An intrepid medical student notices a bounding pulse while palpating the abdomen of a patient. She is concerned that the patient could have an aortic aneurysm. What are the typical risk factors of this condition in comparison to a thoracic aortic aneurysm?
Typically abdominal aortic aneurysms (AAA) are associated with older men with long standing hypertension (or high blood pressure) which is often poorly controlled. They are often tobacco users with a family history of cardiac issues. It is due to damage from atherosclerosis Thoracic aortic aneurysms are often associated with long standing HTN, connective tissues diseases like Ehlers-Danlos, Marfan syndrome, etc, a bicuspid aortic valve, or tertiary syphillis. It is associated with cystic medial degeneration.
Jimmy Kimmel recently spoke about his son's medical condition (Tetralogy of Fallot) in a heartfelt speech and described how an astute nurse noted his son was blue instead of a healthy pink. Describe the condition.
A Right to Left Shunt (where the right side of the heart's deoxygenated blood is shunted to the left side of the heart which should ordinarily just be "red" oxygenated blood and gets sent to the rest of the body) causes a discoloration in the skin, especially in newborns who have thin skin to begin with. Tetralogy of Fallot is the most common cause of early childhood cyanosis. Tetralogy of Fallot involves some form of right ventricular obstruction (ie pulmonary atresia where the pulmonic valve fails to form or pulmonary stenosis where the right ventricular outflow tract has a smaller diameter), a ventricular septal defect (allowing blood to at least leave the RV to the rest of the body in some way), right ventricular hypertrophy (this is due to a compensatory mechanism - the right ventricle increases in size to combat the increased pressure it has to pump against to get blood into the pulmonary circulation), and an overriding aorta which attempts to scoop up as much blood as it can so the baby doesn't become profoundly hypoxic (or has low oxygen)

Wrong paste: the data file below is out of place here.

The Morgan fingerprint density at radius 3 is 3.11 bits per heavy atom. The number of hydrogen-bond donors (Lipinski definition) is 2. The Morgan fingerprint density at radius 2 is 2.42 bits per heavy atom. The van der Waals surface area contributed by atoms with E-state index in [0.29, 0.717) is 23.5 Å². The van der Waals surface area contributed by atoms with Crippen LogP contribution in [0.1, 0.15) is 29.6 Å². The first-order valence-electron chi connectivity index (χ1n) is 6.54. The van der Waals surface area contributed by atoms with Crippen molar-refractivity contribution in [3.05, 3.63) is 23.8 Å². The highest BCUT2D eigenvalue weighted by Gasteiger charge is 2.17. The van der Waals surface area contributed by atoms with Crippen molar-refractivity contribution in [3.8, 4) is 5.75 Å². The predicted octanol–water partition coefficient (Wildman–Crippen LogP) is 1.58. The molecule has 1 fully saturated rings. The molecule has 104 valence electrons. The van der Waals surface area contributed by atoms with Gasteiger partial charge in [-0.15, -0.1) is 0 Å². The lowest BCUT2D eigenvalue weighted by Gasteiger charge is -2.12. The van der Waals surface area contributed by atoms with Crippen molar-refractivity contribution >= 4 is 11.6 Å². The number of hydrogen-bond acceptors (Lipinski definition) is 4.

I have a tendency to sleep in the curled-up fetal position where my elbows are bent. Sometimes I wake up with numbness and tingling in my hand. Why does this happen and which parts of my hand are affected?
Cubital Tunnel Syndrome (also known as Ulnar Nerve Entrapment) refers to the condition where the ulnar nerve (one of the three main nerves in your arm) is compressed in some way and causes numbness and tingling in your hands. The ulnar nerve runs from your neck down into your hand and there are several places it can get compressed: under your collarbone, at the wrist, or, most commonly, at the elbow in a little tunnel we call the cubital tunnel or the funny bone. The ulnar nerve gives sensation to the pinky finger and half the ring finger on both sides of the hand. Thus, leaning on your elbows for a long time, keeping your elbows bent in sleep, or irritating the nerve in another way (like hitting your funny bone!) can cause these symptoms.